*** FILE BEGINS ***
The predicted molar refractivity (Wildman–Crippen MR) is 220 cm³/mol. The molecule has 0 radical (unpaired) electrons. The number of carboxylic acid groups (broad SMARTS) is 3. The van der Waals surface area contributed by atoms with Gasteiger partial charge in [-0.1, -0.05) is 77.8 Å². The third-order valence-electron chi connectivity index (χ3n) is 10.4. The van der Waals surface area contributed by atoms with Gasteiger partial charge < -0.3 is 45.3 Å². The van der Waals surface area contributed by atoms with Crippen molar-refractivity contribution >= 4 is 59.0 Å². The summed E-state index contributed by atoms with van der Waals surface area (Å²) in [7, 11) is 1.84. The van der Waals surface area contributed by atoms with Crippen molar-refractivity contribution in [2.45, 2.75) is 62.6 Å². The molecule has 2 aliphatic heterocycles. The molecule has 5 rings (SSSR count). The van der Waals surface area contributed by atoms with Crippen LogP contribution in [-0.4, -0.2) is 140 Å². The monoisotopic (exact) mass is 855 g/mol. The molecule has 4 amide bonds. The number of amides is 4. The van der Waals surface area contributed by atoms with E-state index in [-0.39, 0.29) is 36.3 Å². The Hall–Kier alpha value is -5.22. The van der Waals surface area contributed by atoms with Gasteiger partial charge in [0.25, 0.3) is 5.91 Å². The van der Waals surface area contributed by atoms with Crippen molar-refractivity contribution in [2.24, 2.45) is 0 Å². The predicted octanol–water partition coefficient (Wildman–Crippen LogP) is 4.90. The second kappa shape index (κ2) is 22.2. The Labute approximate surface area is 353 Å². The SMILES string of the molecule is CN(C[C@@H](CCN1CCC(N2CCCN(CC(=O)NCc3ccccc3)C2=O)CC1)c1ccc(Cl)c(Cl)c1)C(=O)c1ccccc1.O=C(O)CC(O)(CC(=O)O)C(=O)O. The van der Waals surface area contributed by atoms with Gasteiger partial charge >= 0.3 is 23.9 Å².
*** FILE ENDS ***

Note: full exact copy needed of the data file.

The predicted molar refractivity (Wildman–Crippen MR) is 220 cm³/mol. The molecule has 0 radical (unpaired) electrons. The number of carboxylic acid groups (broad SMARTS) is 3. The van der Waals surface area contributed by atoms with Gasteiger partial charge in [-0.1, -0.05) is 77.8 Å². The third-order valence-electron chi connectivity index (χ3n) is 10.4. The van der Waals surface area contributed by atoms with Gasteiger partial charge < -0.3 is 45.3 Å². The van der Waals surface area contributed by atoms with Crippen molar-refractivity contribution >= 4 is 59.0 Å². The summed E-state index contributed by atoms with van der Waals surface area (Å²) in [7, 11) is 1.84. The van der Waals surface area contributed by atoms with Crippen molar-refractivity contribution in [2.45, 2.75) is 62.6 Å². The molecule has 2 aliphatic heterocycles. The molecule has 5 rings (SSSR count). The van der Waals surface area contributed by atoms with Crippen LogP contribution in [-0.4, -0.2) is 140 Å². The monoisotopic (exact) mass is 855 g/mol. The molecule has 4 amide bonds. The number of amides is 4. The van der Waals surface area contributed by atoms with E-state index in [-0.39, 0.29) is 36.3 Å². The Hall–Kier alpha value is -5.22. The van der Waals surface area contributed by atoms with Gasteiger partial charge in [0.25, 0.3) is 5.91 Å². The van der Waals surface area contributed by atoms with Crippen molar-refractivity contribution in [2.24, 2.45) is 0 Å². The predicted octanol–water partition coefficient (Wildman–Crippen LogP) is 4.90. The second kappa shape index (κ2) is 22.2. The Labute approximate surface area is 353 Å². The SMILES string of the molecule is CN(C[C@@H](CCN1CCC(N2CCCN(CC(=O)NCc3ccccc3)C2=O)CC1)c1ccc(Cl)c(Cl)c1)C(=O)c1ccccc1.O=C(O)CC(O)(CC(=O)O)C(=O)O. The van der Waals surface area contributed by atoms with Gasteiger partial charge >= 0.3 is 23.9 Å².